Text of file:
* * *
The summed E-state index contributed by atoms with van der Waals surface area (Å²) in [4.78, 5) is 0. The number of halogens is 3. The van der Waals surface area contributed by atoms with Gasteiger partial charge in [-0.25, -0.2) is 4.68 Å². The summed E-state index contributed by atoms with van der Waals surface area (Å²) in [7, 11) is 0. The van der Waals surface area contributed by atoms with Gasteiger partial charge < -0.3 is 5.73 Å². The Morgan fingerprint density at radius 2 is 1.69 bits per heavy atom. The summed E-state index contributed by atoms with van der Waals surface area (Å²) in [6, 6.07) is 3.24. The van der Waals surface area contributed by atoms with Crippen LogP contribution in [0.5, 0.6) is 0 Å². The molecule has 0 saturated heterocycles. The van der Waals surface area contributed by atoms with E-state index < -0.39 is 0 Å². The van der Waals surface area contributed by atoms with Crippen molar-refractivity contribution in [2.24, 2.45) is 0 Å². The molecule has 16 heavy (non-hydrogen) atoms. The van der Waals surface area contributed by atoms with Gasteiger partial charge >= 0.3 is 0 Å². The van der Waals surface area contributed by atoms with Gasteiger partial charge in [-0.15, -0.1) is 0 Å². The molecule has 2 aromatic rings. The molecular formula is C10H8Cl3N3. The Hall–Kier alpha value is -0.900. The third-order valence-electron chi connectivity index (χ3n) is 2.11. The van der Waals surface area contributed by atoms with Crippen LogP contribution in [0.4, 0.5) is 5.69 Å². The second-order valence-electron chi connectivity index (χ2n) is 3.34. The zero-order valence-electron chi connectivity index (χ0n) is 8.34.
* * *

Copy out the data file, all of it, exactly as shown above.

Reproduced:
The summed E-state index contributed by atoms with van der Waals surface area (Å²) in [4.78, 5) is 0. The number of halogens is 3. The van der Waals surface area contributed by atoms with Gasteiger partial charge in [-0.25, -0.2) is 4.68 Å². The summed E-state index contributed by atoms with van der Waals surface area (Å²) in [7, 11) is 0. The van der Waals surface area contributed by atoms with Gasteiger partial charge < -0.3 is 5.73 Å². The Morgan fingerprint density at radius 2 is 1.69 bits per heavy atom. The summed E-state index contributed by atoms with van der Waals surface area (Å²) in [6, 6.07) is 3.24. The van der Waals surface area contributed by atoms with Crippen LogP contribution in [0.5, 0.6) is 0 Å². The molecule has 0 saturated heterocycles. The van der Waals surface area contributed by atoms with E-state index < -0.39 is 0 Å². The van der Waals surface area contributed by atoms with Crippen molar-refractivity contribution in [2.24, 2.45) is 0 Å². The molecule has 16 heavy (non-hydrogen) atoms. The van der Waals surface area contributed by atoms with Gasteiger partial charge >= 0.3 is 0 Å². The van der Waals surface area contributed by atoms with Gasteiger partial charge in [-0.15, -0.1) is 0 Å². The molecule has 2 aromatic rings. The molecular formula is C10H8Cl3N3. The Hall–Kier alpha value is -0.900. The third-order valence-electron chi connectivity index (χ3n) is 2.11. The van der Waals surface area contributed by atoms with Crippen LogP contribution in [0.4, 0.5) is 5.69 Å². The second-order valence-electron chi connectivity index (χ2n) is 3.34. The zero-order valence-electron chi connectivity index (χ0n) is 8.34.